Allianz’s Dresdner Bank unit posted its biggest quarterly loss since the start of the financial crisis, the insurer said on Monday, pushing the group to a €2 billion ($2.58 billion) net loss.
Allianz is selling Dresdner Bank, which had a third-quarter operating loss of €835 million ($1.077 billion) to Commerzbank to end an ill-fated foray into banking.
Europe’s biggest insurer late on Friday abandoned its operating earnings target for this year and next, saying financial market turmoil made a new forecast impossible.
The quarterly group net loss was lower than the €4.365 billion ($5.69 billion) loss expected on average in a Reuters poll, but analysts played down the effect.
“We believe the huge difference is due to an accounting treatment of the Dresdner sale different to our expectation,” said DZ bank analyst Thorsten Wenzel in a note to clients. Its shares rose more than 2 percent in early trade.
Dresdner continued to suffer from weak and volatile markets in the third quarter, Allianz said. The €835 million loss would have been €422 million ($544 million) wider without a reclassification of assets allowed under changes to international accounting rules.
Dresdner Bank, which Allianz counted as a discontinued operation from Sept. 1, generated a net loss from its operations of €1.2 billion ($1.548 billion) and an additional €1.4 billion ($1.8 billion) in writedowns linked to the sale transaction.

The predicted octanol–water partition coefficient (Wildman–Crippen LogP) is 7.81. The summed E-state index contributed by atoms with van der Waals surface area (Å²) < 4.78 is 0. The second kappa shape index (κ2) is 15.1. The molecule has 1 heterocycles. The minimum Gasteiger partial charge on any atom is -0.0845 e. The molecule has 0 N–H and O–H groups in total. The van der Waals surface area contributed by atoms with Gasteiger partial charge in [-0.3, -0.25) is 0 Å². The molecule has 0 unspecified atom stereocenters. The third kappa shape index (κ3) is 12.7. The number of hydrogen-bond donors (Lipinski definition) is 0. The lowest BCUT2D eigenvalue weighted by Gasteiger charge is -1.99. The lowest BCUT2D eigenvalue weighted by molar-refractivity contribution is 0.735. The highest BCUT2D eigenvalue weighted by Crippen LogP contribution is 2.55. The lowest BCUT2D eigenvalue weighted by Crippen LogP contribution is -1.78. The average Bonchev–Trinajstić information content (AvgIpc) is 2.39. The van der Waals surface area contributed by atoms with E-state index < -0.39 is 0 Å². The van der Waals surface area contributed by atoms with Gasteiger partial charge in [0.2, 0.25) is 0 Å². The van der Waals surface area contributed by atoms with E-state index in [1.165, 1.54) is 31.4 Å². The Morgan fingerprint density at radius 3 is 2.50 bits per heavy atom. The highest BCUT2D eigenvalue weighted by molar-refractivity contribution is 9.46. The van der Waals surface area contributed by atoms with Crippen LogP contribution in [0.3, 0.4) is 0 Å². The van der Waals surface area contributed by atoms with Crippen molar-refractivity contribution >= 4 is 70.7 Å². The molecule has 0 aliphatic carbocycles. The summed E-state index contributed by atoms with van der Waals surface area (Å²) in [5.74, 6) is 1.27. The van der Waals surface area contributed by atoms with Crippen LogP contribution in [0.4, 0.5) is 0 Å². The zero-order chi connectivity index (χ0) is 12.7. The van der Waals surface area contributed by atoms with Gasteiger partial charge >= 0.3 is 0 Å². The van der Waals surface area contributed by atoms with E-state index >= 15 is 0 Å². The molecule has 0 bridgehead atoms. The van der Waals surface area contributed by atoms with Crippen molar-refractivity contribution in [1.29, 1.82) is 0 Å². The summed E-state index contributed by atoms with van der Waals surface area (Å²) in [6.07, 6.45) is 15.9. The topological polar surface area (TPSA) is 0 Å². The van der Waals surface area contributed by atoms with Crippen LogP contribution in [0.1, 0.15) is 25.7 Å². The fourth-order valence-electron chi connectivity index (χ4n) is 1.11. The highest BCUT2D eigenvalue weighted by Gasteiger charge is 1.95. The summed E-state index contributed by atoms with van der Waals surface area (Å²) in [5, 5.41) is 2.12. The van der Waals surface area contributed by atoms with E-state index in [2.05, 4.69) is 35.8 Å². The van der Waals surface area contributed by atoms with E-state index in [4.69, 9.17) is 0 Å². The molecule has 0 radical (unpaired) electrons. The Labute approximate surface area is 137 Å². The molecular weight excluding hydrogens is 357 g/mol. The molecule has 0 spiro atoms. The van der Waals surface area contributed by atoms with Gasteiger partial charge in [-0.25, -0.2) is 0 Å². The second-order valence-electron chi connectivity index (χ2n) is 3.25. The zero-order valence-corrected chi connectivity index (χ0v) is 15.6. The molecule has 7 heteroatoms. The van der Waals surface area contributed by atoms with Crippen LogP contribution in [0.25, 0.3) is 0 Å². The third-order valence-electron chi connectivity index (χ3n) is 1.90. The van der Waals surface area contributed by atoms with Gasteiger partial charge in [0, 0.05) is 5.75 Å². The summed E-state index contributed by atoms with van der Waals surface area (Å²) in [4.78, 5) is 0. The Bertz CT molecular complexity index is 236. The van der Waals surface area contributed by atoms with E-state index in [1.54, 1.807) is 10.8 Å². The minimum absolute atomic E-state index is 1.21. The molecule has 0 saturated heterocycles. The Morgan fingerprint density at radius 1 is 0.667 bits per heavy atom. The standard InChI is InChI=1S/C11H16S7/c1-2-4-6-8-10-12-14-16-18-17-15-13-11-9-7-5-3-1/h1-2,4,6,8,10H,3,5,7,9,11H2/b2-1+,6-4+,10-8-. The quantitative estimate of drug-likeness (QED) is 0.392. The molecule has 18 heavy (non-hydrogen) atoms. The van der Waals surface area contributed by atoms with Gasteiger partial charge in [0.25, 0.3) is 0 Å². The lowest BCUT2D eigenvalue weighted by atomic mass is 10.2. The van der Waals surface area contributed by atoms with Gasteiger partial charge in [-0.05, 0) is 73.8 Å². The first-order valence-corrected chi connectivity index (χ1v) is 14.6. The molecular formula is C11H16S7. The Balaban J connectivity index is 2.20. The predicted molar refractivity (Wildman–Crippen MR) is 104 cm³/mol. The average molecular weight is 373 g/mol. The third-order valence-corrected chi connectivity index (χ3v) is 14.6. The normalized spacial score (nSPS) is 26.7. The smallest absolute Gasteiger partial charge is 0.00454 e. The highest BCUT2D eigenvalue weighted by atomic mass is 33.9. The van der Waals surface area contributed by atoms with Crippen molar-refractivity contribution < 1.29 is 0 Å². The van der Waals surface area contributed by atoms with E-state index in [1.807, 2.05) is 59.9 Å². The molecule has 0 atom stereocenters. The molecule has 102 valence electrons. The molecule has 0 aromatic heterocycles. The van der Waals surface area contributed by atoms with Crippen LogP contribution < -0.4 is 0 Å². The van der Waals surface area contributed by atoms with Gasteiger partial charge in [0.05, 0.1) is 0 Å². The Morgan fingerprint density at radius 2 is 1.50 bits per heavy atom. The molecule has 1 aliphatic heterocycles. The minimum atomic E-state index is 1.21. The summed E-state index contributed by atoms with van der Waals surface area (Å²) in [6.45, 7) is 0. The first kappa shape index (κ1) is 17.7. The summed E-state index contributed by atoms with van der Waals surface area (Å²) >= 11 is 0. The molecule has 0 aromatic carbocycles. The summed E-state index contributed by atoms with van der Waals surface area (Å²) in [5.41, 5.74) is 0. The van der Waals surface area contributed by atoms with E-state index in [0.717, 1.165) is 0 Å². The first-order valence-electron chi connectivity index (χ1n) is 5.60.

The bank’s Tier 1 capital ratio stood at 8.1 percent at the end of September, Allianz said.
The insurer struck a deal three months ago to sell loss-making Dresdner for nearly €10 billion ($1.29 billion), after paying €24 billion ($30.93 billion) to buy it in 2001.
The value of Commerzbank shares that Allianz gained as part of the Dresdner sale fell to €4.9 billion ($6.314 billion) at the end of September from €6.5 billion ($8.376 billion) at the end of August, Allianz said.
PRESSURING THE BUSINESS
The financial market turmoil also hit revenues and operating profit in Allianz’s insurance and asset management businesses, prompting the company on Friday to warn that it was likely to miss its earnings targets.
“Without a major equity market recovery, the operating profit outlook of €9 billion ($11.6 billion) before banking for this year and next year cannot be reached,” Chief Financial Officer Helmut Perlet said in a statement. “In this environment, reliable statements about future earnings are not possible,” he added.
Group operating profit fell by nearly 40 percent to €1.6 billion ($2.06 billion), worse than the €1.9 billion ($2.45 billion) expected on average by analysts, with the P/C segment falling in line with expectations but life/health and asset management faring worse than expected.
Dresdner’s performance has weighed on Allianz, whose shares have fallen by more than half so far this year, lagging the 45 percent drop in the DJ Stoxx index of European insurers.
According to StarMine, which weights analysts’ forecasts according to their track record, Allianz trades at 5.0 times 12-month forward earnings, a discount rivals such as France’s AXA and Italy’s Generali, which trade at multiples of 6.1 and 9.9, respectively.
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